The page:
Purchasing or Selling Wildlife or Their Parts (WAC 220-200-110):

Certain non-edible portions of wild animals and game birds may be sold or traded, including antlers, hides, and teeth. However, there are restrictions on items such as bighorn sheep, mountain goat, bear claws, and teeth. Raw fur of wild animals or the wild animal itself can be sold if it was trapped in the state with a body gripping trap.

Wildlife Found Dead (WAC 220-400-040):

You may remove and dispose of wildlife found dead on your property or an adjoining public roadway, but you must first notify the Washington Department of Fish and Wildlife (WDFW). Dead wildlife can only be removed for disposal purposes, not for personal use or consumption unless it complies with salvage and transport rules for deer or elk accidentally killed by a motor vehicle.

Possession of Antlers:

It is legal to possess naturally shed antlers of deer, elk, and moose.

Possession of Horns (WAC 220-415-110):

Horns of a bighorn sheep ram originating in Washington may be legally possessed if the hunter harvested the sheep and presents the horns to WDFW for required marking within 10 days of the harvest. Horns of bighorn sheep found dead in Washington must be left in the field. The sale, purchase, or barter of bighorn sheep horns without written authorization by the director is unlawful.

Stolen Wildlife:

Lawfully-tagged wildlife is considered personal property. Any theft of wildlife should be reported to WDFW Enforcement or local law enforcement.

Depredating Wildlife:

Certain species, such as pigeons, doves, starlings, and sparrows, may be taken at any time. Crows may be taken during the crow season or in cases of depredation. Magpies may be taken only when they are causing damage to crops or other property.

Endangered Species:

Hunting, possession, harassment, or killing of endangered species or their nests and eggs is illegal. Washington State's endangered species include various animals and birds, such as gray wolves, grizzly bears, lynx, and many others.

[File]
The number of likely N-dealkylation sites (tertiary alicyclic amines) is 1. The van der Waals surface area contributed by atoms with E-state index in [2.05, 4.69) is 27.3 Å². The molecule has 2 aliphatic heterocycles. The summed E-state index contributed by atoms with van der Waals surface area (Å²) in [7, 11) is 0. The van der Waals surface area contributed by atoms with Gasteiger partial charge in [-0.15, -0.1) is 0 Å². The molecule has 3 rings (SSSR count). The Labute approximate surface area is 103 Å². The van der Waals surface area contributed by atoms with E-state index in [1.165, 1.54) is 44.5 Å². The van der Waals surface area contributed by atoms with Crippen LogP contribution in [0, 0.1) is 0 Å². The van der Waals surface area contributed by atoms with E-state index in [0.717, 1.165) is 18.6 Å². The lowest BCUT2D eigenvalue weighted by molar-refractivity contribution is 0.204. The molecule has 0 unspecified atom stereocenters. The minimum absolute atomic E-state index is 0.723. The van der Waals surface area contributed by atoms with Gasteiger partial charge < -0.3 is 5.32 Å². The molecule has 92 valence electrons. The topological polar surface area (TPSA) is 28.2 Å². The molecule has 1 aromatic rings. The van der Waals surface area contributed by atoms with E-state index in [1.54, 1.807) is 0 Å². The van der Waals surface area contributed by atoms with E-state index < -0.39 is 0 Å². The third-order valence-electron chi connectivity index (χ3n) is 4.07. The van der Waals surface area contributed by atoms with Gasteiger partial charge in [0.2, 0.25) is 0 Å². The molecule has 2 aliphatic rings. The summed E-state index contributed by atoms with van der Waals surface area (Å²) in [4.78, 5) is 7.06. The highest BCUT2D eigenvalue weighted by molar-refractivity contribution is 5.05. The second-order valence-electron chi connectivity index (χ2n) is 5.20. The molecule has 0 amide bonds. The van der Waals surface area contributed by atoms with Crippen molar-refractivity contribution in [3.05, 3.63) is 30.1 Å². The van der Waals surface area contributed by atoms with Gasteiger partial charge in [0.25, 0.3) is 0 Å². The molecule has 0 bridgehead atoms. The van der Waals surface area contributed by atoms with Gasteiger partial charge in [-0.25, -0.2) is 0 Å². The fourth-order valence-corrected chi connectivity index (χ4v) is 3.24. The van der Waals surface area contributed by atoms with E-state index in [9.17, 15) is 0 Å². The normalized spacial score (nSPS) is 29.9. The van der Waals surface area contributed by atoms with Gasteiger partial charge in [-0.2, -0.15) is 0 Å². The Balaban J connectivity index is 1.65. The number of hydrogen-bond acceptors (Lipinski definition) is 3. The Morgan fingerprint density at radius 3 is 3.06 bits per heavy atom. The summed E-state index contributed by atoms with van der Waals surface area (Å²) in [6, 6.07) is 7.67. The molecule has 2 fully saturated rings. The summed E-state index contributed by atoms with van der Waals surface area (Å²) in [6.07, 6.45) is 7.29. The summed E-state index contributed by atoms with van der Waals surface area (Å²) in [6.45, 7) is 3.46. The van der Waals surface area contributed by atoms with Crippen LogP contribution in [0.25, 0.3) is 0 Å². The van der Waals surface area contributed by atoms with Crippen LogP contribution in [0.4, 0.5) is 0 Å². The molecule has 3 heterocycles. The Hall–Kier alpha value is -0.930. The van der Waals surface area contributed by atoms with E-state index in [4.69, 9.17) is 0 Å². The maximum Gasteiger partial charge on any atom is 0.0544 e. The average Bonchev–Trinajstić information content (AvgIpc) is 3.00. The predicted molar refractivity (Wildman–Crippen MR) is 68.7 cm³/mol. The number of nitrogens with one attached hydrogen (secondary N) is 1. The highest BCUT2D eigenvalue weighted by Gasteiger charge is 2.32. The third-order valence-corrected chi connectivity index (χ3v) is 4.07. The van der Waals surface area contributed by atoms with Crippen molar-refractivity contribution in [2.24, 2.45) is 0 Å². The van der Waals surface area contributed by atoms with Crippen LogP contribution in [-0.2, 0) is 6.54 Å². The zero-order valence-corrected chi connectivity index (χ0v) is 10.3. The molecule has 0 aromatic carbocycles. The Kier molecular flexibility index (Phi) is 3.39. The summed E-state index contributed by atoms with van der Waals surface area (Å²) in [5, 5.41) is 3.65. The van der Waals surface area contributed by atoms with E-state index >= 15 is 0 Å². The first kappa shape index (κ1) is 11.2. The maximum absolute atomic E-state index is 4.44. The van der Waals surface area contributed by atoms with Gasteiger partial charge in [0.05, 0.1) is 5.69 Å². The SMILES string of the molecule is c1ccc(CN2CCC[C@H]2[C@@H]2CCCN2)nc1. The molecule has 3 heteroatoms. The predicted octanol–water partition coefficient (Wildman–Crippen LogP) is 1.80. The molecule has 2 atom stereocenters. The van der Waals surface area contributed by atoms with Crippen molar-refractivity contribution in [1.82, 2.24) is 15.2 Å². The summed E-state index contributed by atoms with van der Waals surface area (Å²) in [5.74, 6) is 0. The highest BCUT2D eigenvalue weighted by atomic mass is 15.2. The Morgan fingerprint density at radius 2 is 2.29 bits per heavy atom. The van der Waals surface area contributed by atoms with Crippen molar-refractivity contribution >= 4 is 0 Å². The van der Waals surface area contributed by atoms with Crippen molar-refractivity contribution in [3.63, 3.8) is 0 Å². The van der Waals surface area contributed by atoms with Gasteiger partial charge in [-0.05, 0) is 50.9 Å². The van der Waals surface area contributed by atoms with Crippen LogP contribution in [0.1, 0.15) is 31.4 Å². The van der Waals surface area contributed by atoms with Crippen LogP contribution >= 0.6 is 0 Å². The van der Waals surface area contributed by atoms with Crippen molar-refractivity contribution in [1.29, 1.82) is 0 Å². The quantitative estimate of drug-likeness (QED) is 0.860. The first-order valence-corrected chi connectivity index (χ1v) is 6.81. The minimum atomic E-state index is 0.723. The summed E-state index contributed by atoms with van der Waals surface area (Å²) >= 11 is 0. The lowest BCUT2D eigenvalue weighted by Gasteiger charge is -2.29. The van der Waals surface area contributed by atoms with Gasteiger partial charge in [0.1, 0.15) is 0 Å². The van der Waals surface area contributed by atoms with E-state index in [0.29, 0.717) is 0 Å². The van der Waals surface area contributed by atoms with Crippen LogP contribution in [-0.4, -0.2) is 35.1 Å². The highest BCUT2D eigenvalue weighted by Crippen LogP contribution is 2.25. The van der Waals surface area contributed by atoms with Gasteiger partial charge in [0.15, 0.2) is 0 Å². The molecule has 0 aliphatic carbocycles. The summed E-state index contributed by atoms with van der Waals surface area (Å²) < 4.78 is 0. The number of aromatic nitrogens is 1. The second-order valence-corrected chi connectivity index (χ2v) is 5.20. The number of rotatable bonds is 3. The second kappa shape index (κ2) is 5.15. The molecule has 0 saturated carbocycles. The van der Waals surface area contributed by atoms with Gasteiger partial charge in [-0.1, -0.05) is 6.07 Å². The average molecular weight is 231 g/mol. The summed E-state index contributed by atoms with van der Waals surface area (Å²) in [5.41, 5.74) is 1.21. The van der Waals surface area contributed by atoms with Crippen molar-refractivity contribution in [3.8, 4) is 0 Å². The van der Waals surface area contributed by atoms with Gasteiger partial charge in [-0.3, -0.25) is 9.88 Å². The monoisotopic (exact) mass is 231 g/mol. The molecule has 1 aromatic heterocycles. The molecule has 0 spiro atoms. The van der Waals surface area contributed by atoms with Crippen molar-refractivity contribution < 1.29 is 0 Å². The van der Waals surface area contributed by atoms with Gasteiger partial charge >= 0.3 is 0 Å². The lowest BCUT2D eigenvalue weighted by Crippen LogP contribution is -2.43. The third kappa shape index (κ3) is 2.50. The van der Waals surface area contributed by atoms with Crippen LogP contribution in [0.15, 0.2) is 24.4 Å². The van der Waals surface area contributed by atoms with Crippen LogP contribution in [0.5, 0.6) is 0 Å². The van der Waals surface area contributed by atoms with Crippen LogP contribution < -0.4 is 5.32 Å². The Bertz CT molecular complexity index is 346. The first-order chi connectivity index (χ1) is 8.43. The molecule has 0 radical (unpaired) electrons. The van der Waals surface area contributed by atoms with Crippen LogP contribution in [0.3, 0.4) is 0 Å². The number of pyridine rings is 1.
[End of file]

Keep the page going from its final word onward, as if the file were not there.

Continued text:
Protected Wildlife:

Protected wildlife includes threatened, sensitive, and other protected species. Hunting, malicious taking, harassment, or possession of these species, as well as the destruction of their nests or eggs, is unlawful. Examples of protected species include sea otters, green sea turtles, and various birds and mammals.

Wild Advisor Pro


The legal advice provided on Wild Advisor Pro is intended as a summary of the hunting, camping, hiking, and fishing laws and regulations and does not constitute legal language or professional advice. We make every effort to ensure the information is accurate and up to date, but it should not be relied upon as legal authority. For the most current and comprehensive explanation of the laws and regulations, please consult the official government websites or a qualified legal professional. Wild Advisor Pro is not responsible for any misunderstandings or misinterpretations of the information presented and shall not be held liable for any losses, damages, or legal disputes arising from the use of this summary information. Always check with the appropriate governmental authorities for the latest information regarding outdoor regulations and compliance.